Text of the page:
When Sam was about to leave for a weekend horse show, he discovered his horse trailer had a broken taillight. Realizing the problem could not be repaired in time, he asked his neighbor Jo to borrow her trailer. She agreed.
Within minutes, Sam hitched his truck to Jo’s trailer, unaware that her trailer’s tongue ball socket and his truck’s hitch ball were not compatible — Jo‘s trailer required a hitch with a wider ball. Later, while Sam drove down the highway, the trailer broke away from his truck, injuring his horses, breaking a fence, injuring motorists and destroying Jo’s trailer.
Lending your trailer may seem to be a simple and friendly accommodation, but accidents can occur. The risk of liability is always present. Insurance issues add to the complexity. Never assume everyone’s insurance policies protect them against the worst-case scenario.
Insurance for trailering
Insurance coverages for hauling can include:
Liability coverage. This coverage is important because it protects the driver (subject to policy terms) against claims from injured people who seek payment for medical bills, lost wages, pain and suffering, and other losses.
Collision coverage. This coverage is intended to offer protection against damages the truck or trailer may sustain from a collision or other type of accident.
Comprehensive coverage. This covers damages to the vehicle, or possibly the trailer, from something other than a collision, such as a fire, windstorm, hailstorm, vandalism or theft.
Other auto-related coverages can include uninsured and underinsured motorist coverage, medical payments coverage, and even coverage for roadside assistance for damaged trailers and towing to a service facility.
Coverages exist to protect property owners from damage to or loss of personal property, such as horse equipment, in the trailer. Keep in mind that all policies have requirements, exclusions, conditions and limits, and coverages can differ from company to company. Professional haulers require additional coverage.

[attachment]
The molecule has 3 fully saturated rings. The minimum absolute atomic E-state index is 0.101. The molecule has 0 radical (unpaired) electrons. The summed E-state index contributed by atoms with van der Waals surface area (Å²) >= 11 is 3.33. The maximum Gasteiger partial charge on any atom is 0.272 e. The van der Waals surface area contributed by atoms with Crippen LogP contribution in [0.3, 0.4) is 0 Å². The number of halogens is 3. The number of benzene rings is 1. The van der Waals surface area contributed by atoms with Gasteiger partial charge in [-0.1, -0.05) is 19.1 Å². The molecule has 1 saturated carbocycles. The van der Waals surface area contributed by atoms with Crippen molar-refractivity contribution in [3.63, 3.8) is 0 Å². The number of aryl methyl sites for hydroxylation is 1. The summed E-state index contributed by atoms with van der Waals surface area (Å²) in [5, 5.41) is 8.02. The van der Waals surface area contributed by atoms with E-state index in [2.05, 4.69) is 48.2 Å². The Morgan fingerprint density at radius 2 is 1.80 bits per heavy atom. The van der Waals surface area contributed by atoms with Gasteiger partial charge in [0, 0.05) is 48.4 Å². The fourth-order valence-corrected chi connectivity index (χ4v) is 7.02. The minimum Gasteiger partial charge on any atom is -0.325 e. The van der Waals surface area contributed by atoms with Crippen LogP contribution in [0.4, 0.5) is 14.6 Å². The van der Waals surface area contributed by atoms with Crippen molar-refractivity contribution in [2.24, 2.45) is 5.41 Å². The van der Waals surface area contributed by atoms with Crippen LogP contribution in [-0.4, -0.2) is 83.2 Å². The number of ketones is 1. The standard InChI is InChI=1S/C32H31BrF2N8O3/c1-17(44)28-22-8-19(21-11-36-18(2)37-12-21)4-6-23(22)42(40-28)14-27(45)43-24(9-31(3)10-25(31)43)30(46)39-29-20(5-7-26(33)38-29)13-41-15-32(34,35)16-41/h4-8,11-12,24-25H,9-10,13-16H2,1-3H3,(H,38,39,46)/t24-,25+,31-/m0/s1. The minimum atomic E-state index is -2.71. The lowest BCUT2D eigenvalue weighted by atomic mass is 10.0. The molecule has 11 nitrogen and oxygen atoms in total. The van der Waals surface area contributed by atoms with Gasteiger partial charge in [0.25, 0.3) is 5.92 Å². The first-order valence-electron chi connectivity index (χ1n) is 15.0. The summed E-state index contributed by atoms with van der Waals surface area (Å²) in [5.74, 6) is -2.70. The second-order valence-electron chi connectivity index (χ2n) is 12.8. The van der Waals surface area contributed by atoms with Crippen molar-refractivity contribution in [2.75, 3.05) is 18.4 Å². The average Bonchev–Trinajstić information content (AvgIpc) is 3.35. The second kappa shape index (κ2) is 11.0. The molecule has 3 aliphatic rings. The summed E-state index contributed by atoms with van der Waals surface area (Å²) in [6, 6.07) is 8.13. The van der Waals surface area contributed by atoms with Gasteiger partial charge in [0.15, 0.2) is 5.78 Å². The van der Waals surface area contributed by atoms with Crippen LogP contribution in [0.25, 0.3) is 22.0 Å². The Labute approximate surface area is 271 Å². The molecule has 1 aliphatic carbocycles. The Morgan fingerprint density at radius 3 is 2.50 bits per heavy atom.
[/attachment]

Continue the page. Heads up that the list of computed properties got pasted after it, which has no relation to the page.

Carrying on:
Damage or loss to borrowed trailer
Jo and Sam are probably covered by personal automobile policies and homeowner’s liability insurance policies. When they lend or borrow a horse trailer, however, these coverages may not be enough. Automobile insurance policies often have exclusions that prevent coverage for accidents related to someone else’s trailer.
One auto policy’s exclusion states: “This coverage does not apply to: ... Damage to property owned or being transported by an insured person.” If an accident occurs, this exclusion could deny Sam coverage for damage to Jo’s trailer and its contents.
Sam’s policy might also contain an exclusion for “damage to property rented to, or in the charge of, an insured person.” Policies might exclude losses or damage to a “trailer” that is not specifically listed as a scheduled item of property on a policy.
Damage to horse in trailer
What if the floor boards in Jo’s trailer were rotting and broken while Sam was hauling, injuring his horses? If Sam wants Jo to pay for his horse’s injuries and veterinary bills, would Jo’s insurance cover his claim? Maybe not.
Policy exclusions similar to those addressed above might prevent Jo’s insurer from covering claims involving property damage arising from a trailer that Jo loaned out to someone else.
Damages caused by towing borrowed trailer
If Jo’s trailer separated from Sam’s truck and collided with cars on the road, Sam might expect his own automobile insurance policy to protect him from claims of the other motorists. It might not.
Some policies exclude certain benefits for bodily injury or property damage “arising out of the ownership, maintenance, use, loading or unloading of motor vehicles or all other motorized land conveyances, including trailers, owned or operated by or rented or loaned to an insured."
Make no assumptions
Whether you are lending or borrowing a horse trailer, make no assumptions about your insurance, especially because trailering can generate very substantial losses and liabilities. Plan ahead and stay safe.
This article does not constitute legal advice. When questions arise based on specific situations, direct them to a knowledgeable insurance agent or attorney.
Fershtman is an equine law attorney and writes the Equine Law Blog for FosterSwift of Foster, Smith, Collins and Smith PC Attorneys.